In the novel, I described the interior of the palace as I remember it—beige marble with columns and carvings and a grand staircase leading to the ballroom on the lower level. It is here, in an alcove off the main hall, that Chuck meets the woman whom he will love, Tuyet. Not explored until later in the story, Tuyet is a Nguyễn princess, a member of the royal family and a descendant of the man for whom the palace is named, Gia Long.

Tuxedo in Saigon

Chapter one of Last of the Annamese begins: “The Chinese maid had dry-cleaned and pressed Chuck’s tuxedo, starched his formal dress shirt, and buffed his patent leather shoes.” Readers have asked me, did Chuck own his own formal wear?

After the 1973 withdrawal of U.S. military forces, when I returned to Vietnam to head the National Security Agency covert operation there, I was the chief of the “Department of Defense Special Representative (DODSPECREP)” office—that was our cover. Few Americans in Saigon had any idea what that was; all they knew was that I headed a large defense operation with more than forty employees and their families. That meant, among other things, that I was obligated to attend the formal gatherings sponsored by the U.S. Embassy and, occasionally, those of other embassies. Consequently, I had to have a tuxedo with all its accoutrements as well as an evening jacket. No formal clothes were available for sale or rent in Saigon, so I did what all the diplomats did: I flew to Hong Kong to have formal clothes tailored.

Chuck, the protagonist of Last of the Annamese, as a ranking member of the Defense Attaché Office Intelligence Branch, faces the same requirements, so he, like me, acquired formal clothes from Hong Kong.

As my predecessor in the job (his name is still classified) explained to me, the war was over. The assignment in Vietnam was now a “gentlemen’s tour,” leisurely but formal. Hence, accompanied tours—bringing one’s family along—were welcomed, even encouraged. The U.S. Ambassador, Graham Martin, a southern gentleman with all the attitudes that implies, emphasized the social aspects of the U.S. community in Vietnam. Our job, as he saw it, was to project an image of the U.S. that displayed our sophistication and wealth.

I knew better. But it was not until we’d been there a few months that I saw how dangerous the situation in Vietnam really was. The ambassador continued to believe that the North Vietnamese would never attack Saigon. From intercepted North Vietnamese communications, I knew that attack was imminent. So I violated the ambassador’s orders and evacuated my subordinates and their families (and my own family) using any ruse I could think of to get them safely out of the country.

I escaped under fire the day Saigon fell. All I had with me were the clothes on my back. The tuxedo was lost forever.

Living as an Historical Figure

I alerted readers earlier to the article in the June 12 Cecil Whig about the Maryland Public Television travelling exhibit on the sixteen Vietnam veterans it featured in its documentary last year. The article, titled “Wound of the Soul,” also told my story, which led in the writing of Last of the Annamese, because I was scheduled to do the fall of Saigon presentation on June 22 at the Perryville Library, where the exhibit is being shown. You can read the text of the article at  http://www.cecildaily.com/spotlight/article_9c5c8c66-2344-5112-98e8-248e703d90fc.html  The printed version included two additional photos—one of my daughter, Susan, and me in 1964 in Saigon, and one of me ten years later in Saigon.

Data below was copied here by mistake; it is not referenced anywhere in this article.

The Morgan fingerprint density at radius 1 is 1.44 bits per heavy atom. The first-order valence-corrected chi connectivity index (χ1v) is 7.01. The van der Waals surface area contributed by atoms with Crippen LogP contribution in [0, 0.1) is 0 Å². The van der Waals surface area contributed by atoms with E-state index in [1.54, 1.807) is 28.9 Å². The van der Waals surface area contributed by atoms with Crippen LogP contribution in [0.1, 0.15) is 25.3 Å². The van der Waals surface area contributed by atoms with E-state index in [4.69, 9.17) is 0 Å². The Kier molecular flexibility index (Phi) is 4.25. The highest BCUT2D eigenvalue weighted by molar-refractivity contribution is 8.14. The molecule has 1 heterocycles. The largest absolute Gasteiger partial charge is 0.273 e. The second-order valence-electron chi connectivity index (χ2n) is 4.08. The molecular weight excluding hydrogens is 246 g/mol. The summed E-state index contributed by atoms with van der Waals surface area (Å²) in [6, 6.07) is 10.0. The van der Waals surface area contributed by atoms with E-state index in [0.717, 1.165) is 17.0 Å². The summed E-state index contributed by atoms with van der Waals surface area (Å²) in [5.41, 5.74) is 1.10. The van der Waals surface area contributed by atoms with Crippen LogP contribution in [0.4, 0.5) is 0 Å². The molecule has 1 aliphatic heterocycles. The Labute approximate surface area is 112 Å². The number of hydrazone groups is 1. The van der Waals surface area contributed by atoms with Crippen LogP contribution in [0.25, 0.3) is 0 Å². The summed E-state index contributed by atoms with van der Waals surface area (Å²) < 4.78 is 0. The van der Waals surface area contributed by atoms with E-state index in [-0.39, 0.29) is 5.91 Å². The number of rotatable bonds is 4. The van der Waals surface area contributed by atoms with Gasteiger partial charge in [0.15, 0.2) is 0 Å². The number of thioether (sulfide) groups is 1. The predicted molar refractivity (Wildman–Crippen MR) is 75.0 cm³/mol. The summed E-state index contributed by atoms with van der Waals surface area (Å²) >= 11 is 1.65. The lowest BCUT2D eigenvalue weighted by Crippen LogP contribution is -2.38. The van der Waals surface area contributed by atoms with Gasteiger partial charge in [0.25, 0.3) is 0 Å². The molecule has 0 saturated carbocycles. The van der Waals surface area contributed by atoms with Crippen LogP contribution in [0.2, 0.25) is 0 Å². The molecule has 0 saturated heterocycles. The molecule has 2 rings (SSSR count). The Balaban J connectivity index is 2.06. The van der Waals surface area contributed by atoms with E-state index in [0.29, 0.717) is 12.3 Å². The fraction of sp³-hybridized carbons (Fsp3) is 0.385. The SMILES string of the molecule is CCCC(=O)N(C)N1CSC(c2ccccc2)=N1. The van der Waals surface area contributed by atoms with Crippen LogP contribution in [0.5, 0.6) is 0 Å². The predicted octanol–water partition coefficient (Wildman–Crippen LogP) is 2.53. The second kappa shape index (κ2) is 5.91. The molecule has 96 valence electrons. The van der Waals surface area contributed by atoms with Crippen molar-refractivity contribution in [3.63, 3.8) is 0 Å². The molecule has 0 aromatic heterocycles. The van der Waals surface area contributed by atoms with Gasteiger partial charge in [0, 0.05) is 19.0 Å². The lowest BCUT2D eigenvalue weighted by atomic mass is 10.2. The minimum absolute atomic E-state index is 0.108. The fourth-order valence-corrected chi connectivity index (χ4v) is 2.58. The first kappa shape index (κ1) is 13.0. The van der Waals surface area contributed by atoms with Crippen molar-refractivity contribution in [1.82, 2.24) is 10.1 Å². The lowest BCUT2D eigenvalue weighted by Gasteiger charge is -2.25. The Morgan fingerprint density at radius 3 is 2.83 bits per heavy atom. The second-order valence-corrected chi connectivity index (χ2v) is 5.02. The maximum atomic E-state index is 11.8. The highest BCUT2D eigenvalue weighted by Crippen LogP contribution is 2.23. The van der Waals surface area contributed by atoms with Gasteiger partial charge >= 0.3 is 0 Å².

This article, by Joe Antoshak, was the third on me to appear in local newspapers. The Columbia Flier and the Howard County Beacon had both done cover stories on me earlier, and the text of the story in the Flier also appeared in the Baltimore Sun. I was especially honoured by the Cecil Whig story because the paper is one of the oldest in the U.S. It was founded in 1841. I feel like I’m a part of history.

That sense of history made me feel a little less resentful about recurring references to Last of the Annamese as an “historical novel.” The story, after all, did occur in my lifetime. But maybe it’s all right to be alive and be considered an historical figure at the same time. Maybe I’ll get used to that.

The Vietnamese Siesta

When I first arrived in Vietnam in 1962, common practice was to take a break during the hottest part of the day, usually from about 1:00 p.m. until 3:00 p.m. or so—simply because it was too hot to work. The Vietnamese often slept during those hours, so we Americans referred to the practice as a siesta. The Vietnamese called it giac ngu trua, that is, noon nap.

The Americans, almost all military assigned to the Military Assistance and Advisory Group (MAAG), followed the practice, partly because air conditioning was rare and hard to come by. In the field of combat, of course, no one napped.

When I returned to Vietnam after the 1973 pullout of U.S. troops, the Vietnamese civilian population still followed the siesta practice, but we Americans no longer did. On the one hand, we had air conditioning everywhere—in our offices and our quarters; on the other, and the tense circumstances no longer allowed that kind of leisure. As the situation deteriorated and the North Vietnamese drew close to Saigon, we did well just to get enough time to sleep at night. During the last weeks of April 1975, when we were surrounded and awaiting the final attack on the city, we stopped sleeping altogether.